- Announcement: Click, Click extended: due on Friday 02/16
- Quickly talk about Navigation
- Individual meetings with me
- Work on your homework
- Click, Click: Finalize your design
- Click, Click: Begin programming your site. Have questions ready for your lab instructor on Wednsday. Have about 25-50% of the site online by Friday’s class.
- Read pages Conversation 1: art.yale.edu (pages 3 through 17) in this PDF and create a discussion question
- Seowon and Emily share weekly interest
- Discuss how to troubleshoot programming problems remotely:
- Push your most recent code to GitHub before reaching out for help.
- Send me an email with a link directly to the file on GitHub where you are having trouble. e.g. https://github.com/dylanfisher/ci18/commit/855f0a3cb824897f882dbe45d7aae7afc472f956
- I will then be able to make comments directly on your code on GitHub.
- Review Personal Journey exercises
- The remaining class will be spent working on your Click, Click projects
- Create an archive of each student’s Personal Journey, including your own.
- Create a new directory named
personal-journey-archivesomewhere in your GitHub repo and store all files related to the archive in this directory.
- The archive should consist of a home page that has a link to each student’s project.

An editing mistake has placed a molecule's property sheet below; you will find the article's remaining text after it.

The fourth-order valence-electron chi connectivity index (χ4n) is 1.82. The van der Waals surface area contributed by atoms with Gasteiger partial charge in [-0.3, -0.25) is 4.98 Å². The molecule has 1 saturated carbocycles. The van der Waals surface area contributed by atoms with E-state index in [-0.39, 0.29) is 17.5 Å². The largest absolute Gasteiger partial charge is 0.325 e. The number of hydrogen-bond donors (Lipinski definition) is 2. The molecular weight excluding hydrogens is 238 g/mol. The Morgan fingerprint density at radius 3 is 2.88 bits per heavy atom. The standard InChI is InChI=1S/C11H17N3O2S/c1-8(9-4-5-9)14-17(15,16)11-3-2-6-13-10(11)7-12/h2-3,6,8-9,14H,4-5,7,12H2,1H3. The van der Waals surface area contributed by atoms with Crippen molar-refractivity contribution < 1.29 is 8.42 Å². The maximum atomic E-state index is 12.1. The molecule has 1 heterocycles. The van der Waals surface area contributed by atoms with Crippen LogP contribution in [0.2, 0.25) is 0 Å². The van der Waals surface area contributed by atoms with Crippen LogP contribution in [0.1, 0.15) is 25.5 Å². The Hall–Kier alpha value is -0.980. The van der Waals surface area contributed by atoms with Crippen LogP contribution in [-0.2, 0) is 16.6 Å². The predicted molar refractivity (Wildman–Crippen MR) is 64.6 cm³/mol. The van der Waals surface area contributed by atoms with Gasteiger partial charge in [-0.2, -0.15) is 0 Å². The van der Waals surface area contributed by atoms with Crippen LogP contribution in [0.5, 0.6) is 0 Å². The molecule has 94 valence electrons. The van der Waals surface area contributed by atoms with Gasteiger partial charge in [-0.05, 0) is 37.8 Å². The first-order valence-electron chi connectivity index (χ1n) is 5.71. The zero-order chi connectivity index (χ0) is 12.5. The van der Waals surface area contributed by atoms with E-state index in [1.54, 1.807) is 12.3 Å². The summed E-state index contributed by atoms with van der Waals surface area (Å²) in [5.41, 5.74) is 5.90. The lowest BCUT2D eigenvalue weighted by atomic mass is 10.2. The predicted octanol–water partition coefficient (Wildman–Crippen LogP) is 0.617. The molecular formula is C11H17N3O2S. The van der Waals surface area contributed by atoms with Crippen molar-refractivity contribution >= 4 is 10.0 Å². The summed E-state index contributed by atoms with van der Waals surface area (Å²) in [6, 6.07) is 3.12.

- Consider how you represent each student’s project. Is it with a screenshot, or a text description, or something more abstract? Do you want to try to convey the meaning of the student’s project by how you represent it in your archive, or is it just a simple index? Be creative with how you structure your archive!
- What metadata do you want to include for each students project?
- Do the links in your archive link directly to the student’s project, or do you want to create an intermediate page where you display the project within your own website.
- If you have trouble locating someone’s assignment, i.e. they didn’t do it, please indicate this in some way within your archive. This could take the form of a missing image, a note that says it’s missing, etc. The archive should consist of 15 items even if some of projects are missing.
- Finally, add a link to the archive on your GitHub repo’s home page.
- Create a new directory named
- Emil and Jahyun start next class with weekly interest
- Vinny presents on art.yale.edu and go over discussion questions
- Workshop: Hovering
- Workshop files
- Get into groups of 3. Present your work to each other. Answer and record these questions from your classmates:
- What is the first thing you want to do when you land on the website?
- Is the user flow intuitive? Why or why not?
- Is something broken? If so, what is it? Does anyone in your group know how to fix it?
- If something is broken and no one knows how to fix it, what might you search for to find the answer?
- What do you think the designer’s intention is behind the design choices? Is it communicated clearly? How can it be improved upon?
- In terms of formal art/design concepts (typography, layout, scale, color, texture, rhythm) what is working? What could be improved upon?
- Is the site easy to navigate? Based on our presentation about navigation on Tuesday, is there enough information for the user?
- Any last comments about the experience?